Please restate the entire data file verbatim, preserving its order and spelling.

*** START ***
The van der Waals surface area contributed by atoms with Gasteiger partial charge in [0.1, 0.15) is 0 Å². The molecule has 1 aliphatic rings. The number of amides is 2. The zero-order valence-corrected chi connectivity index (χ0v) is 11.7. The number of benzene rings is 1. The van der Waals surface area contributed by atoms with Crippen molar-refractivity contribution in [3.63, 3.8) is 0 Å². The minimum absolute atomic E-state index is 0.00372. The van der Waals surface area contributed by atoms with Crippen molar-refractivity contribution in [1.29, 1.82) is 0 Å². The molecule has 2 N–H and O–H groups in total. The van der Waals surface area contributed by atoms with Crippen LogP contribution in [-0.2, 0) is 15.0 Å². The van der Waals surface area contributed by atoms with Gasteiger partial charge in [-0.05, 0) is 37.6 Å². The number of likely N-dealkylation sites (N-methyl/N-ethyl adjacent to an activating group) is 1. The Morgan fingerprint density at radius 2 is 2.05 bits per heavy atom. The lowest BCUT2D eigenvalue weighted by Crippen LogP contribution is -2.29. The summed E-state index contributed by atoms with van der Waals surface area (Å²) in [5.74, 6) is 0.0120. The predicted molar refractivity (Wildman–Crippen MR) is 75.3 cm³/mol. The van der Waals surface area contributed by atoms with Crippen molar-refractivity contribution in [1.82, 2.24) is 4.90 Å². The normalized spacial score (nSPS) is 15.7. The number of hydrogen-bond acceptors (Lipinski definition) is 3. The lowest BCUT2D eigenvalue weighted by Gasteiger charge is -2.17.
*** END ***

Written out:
The van der Waals surface area contributed by atoms with Gasteiger partial charge in [0.1, 0.15) is 0 Å². The molecule has 1 aliphatic rings. The number of amides is 2. The zero-order valence-corrected chi connectivity index (χ0v) is 11.7. The number of benzene rings is 1. The van der Waals surface area contributed by atoms with Crippen molar-refractivity contribution in [3.63, 3.8) is 0 Å². The minimum absolute atomic E-state index is 0.00372. The van der Waals surface area contributed by atoms with Crippen molar-refractivity contribution in [1.29, 1.82) is 0 Å². The molecule has 2 N–H and O–H groups in total. The van der Waals surface area contributed by atoms with Crippen LogP contribution in [-0.2, 0) is 15.0 Å². The van der Waals surface area contributed by atoms with Gasteiger partial charge in [-0.05, 0) is 37.6 Å². The number of likely N-dealkylation sites (N-methyl/N-ethyl adjacent to an activating group) is 1. The Morgan fingerprint density at radius 2 is 2.05 bits per heavy atom. The lowest BCUT2D eigenvalue weighted by Crippen LogP contribution is -2.29. The summed E-state index contributed by atoms with van der Waals surface area (Å²) in [5.74, 6) is 0.0120. The predicted molar refractivity (Wildman–Crippen MR) is 75.3 cm³/mol. The van der Waals surface area contributed by atoms with Crippen molar-refractivity contribution in [1.82, 2.24) is 4.90 Å². The normalized spacial score (nSPS) is 15.7. The number of hydrogen-bond acceptors (Lipinski definition) is 3. The lowest BCUT2D eigenvalue weighted by Gasteiger charge is -2.17.